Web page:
Every group has someone who’s unafraid to challenge the status quo, sometimes he/she is the right person to discuss any approach or any conclusion you are formulating.

Sleep on it. 

A good night’s rest can actually help your brain see a problem more clearly, be more attentive to others, and hence be able to resolve any issue faster.

I forgot to ask this question in my first job…

Build skills or Build relationships?

If you build skills it goes a short way. Skills change, skills need an upgrade otherwise will make you obsolete.

If you build relationships it goes long way. You know people, you know how to use skills thru them, and you can build a future with them.

Choose wisely – You cannot build relationships later but can build skills.

Ask this question at every job and every step in your career.

Build Your Emotional Courage…

In today’s environment, it’s imperative to handle things that make us feel uncomfortable. Maybe you have to say no to a noisy colleague or avoid going to a party with friends, or say no to a family friend. You may also need to raise a challenging issue with your manager or peer. 

To improve the way you deal with uncomfortable situations, build your emotional courage. Start by thinking of what kind of skill you want to get better at, giving feedback, listening, being direct — whatever you want to grow in. Then practice that skill in a low-risk situation. For example, let’s say you want to get better at being direct. The next time there’s a mistake on your phone bill, call customer service and practice being succinct and clear. Notice how you want to react — Get angry? Backpedal? — and focus on resisting those impulses.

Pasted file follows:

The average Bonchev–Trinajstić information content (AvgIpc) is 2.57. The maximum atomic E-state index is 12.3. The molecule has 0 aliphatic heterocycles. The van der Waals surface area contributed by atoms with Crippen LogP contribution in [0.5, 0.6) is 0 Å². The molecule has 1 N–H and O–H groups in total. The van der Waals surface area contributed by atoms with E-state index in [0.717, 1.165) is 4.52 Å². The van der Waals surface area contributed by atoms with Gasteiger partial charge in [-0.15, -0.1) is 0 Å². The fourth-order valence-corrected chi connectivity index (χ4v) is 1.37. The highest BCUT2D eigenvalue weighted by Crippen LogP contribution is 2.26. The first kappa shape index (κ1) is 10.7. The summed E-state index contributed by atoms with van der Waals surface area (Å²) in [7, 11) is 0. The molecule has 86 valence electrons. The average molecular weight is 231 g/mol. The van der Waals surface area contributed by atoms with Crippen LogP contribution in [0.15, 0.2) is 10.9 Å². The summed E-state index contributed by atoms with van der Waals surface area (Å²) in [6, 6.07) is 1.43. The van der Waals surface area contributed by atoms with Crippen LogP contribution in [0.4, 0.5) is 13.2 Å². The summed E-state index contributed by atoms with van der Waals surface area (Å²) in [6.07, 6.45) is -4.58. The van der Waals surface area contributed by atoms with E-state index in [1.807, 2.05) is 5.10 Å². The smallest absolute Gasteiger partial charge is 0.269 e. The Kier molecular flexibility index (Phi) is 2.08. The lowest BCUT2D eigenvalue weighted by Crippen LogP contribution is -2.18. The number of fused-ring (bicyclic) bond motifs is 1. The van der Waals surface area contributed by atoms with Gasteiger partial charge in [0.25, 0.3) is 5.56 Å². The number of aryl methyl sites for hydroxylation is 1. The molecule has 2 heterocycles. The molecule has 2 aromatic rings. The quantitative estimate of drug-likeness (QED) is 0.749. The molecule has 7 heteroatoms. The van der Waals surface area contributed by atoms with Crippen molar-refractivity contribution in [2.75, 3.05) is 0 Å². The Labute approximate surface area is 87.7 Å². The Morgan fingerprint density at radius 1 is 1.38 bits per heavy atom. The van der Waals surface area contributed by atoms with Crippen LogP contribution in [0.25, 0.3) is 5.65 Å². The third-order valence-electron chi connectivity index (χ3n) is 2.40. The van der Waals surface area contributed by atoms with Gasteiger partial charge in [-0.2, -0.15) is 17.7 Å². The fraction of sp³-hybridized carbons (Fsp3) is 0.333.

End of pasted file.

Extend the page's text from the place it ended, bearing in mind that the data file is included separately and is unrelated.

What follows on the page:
In summary, practice your emotions in low-risk situations and get used to them. These are the same feelings you’ll encounter in higher-risk situations at work, so learn to push through them. Continue to practice until you feel comfortable and can respond the way you’d like to.

Feeling insecure, make yourself valuable…

In today’s environment where job security is a big concern whether you are in FAANG (Facebook, Amazon, Apple, Netflix, and Google) or a startup or any other tech company. It feels insecure to be in the current situation and nudges us to somehow make ourselves indispensable.

At the same time making ourselves indispensable in an organization might bite back. By making yourself too irreplaceable you could get stuck in the current role and stymie your career development. Which could become scarier.

So what steps you should take?

Focus on what you can control. 

Start with small steps. First, understand your strengths and reevaluate where they can be applied at the individual level, team level, and current organization level. Be frank with yourself and your manager (If you have a supportive one). Maybe volunteer for work which excites you even though it is beneath your grade or level. This will help you build confidence and reduce stress.

Team-first growth mindset.

Instead of trying to make yourself irreplaceable, focus on making yourself a valuable member of your team. In other words, rather than becoming a gatekeeper or the only go-to person for a specific process, search for new opportunities to help everyone. Be proactive about adapting your responsibilities—and adopting new ones—to meet the team’s changing needs and goals. Don’t wait to be asked. You might notice, for example, a leadership gap in certain meetings, or a process tweak that would make everyone’s lives easier. Step up to help fill the void. 

Look for opportunities within the company.

Also, look for opportunities to contribute that take advantage of your unique strengths. Ultimately, your goal is to become an integral member of your team and your company, rather than just a high-performing solo operator. 

If you supplement your role-specific expertise with this team-first growth mindset, you’ll be on your way to your next promotion or at least be safe in the current turmoil.

Practice self-compassion. 

In the end, whatever happens…happens, you keep giving your bests. And be extra gentle with yourself. Reconnect with people you love outside of work. Spend quality time with them to brighten your mood, alleviate tension, and remind yourself how you deserve to be treated.